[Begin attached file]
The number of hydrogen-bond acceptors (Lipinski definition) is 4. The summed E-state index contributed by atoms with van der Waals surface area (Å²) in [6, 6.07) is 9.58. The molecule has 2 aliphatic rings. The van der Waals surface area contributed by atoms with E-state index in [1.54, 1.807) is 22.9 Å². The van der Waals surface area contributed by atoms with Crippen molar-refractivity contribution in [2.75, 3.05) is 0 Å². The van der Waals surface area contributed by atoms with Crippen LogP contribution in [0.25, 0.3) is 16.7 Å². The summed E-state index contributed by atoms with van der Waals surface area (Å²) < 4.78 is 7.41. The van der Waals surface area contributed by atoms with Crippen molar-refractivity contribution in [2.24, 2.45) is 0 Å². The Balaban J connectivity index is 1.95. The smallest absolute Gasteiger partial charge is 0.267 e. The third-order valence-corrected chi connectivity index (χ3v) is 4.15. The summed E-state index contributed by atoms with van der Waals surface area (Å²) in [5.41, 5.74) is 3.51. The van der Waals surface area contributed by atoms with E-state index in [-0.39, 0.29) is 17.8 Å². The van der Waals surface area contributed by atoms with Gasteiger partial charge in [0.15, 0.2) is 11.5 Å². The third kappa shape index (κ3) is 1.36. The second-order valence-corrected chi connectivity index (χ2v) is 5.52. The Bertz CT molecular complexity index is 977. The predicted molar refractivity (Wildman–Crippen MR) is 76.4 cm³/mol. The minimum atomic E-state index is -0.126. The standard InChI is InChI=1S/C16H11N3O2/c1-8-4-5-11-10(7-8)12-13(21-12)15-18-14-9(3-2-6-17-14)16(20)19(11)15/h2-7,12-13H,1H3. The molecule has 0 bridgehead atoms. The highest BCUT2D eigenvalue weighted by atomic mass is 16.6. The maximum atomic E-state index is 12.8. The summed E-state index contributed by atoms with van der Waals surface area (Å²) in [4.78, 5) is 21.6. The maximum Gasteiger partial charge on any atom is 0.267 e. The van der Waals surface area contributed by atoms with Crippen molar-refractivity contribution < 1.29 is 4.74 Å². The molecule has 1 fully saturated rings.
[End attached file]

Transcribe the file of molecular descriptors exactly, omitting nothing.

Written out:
The number of hydrogen-bond acceptors (Lipinski definition) is 4. The summed E-state index contributed by atoms with van der Waals surface area (Å²) in [6, 6.07) is 9.58. The molecule has 2 aliphatic rings. The van der Waals surface area contributed by atoms with E-state index in [1.54, 1.807) is 22.9 Å². The van der Waals surface area contributed by atoms with Crippen molar-refractivity contribution in [2.75, 3.05) is 0 Å². The van der Waals surface area contributed by atoms with Crippen LogP contribution in [0.25, 0.3) is 16.7 Å². The summed E-state index contributed by atoms with van der Waals surface area (Å²) < 4.78 is 7.41. The van der Waals surface area contributed by atoms with Crippen molar-refractivity contribution in [2.24, 2.45) is 0 Å². The Balaban J connectivity index is 1.95. The smallest absolute Gasteiger partial charge is 0.267 e. The third-order valence-corrected chi connectivity index (χ3v) is 4.15. The summed E-state index contributed by atoms with van der Waals surface area (Å²) in [5.41, 5.74) is 3.51. The van der Waals surface area contributed by atoms with E-state index in [-0.39, 0.29) is 17.8 Å². The van der Waals surface area contributed by atoms with Gasteiger partial charge in [0.15, 0.2) is 11.5 Å². The third kappa shape index (κ3) is 1.36. The second-order valence-corrected chi connectivity index (χ2v) is 5.52. The Bertz CT molecular complexity index is 977. The predicted molar refractivity (Wildman–Crippen MR) is 76.4 cm³/mol. The minimum atomic E-state index is -0.126. The standard InChI is InChI=1S/C16H11N3O2/c1-8-4-5-11-10(7-8)12-13(21-12)15-18-14-9(3-2-6-17-14)16(20)19(11)15/h2-7,12-13H,1H3. The molecule has 0 bridgehead atoms. The highest BCUT2D eigenvalue weighted by atomic mass is 16.6. The maximum atomic E-state index is 12.8. The summed E-state index contributed by atoms with van der Waals surface area (Å²) in [4.78, 5) is 21.6. The maximum Gasteiger partial charge on any atom is 0.267 e. The van der Waals surface area contributed by atoms with Crippen molar-refractivity contribution < 1.29 is 4.74 Å². The molecule has 1 fully saturated rings.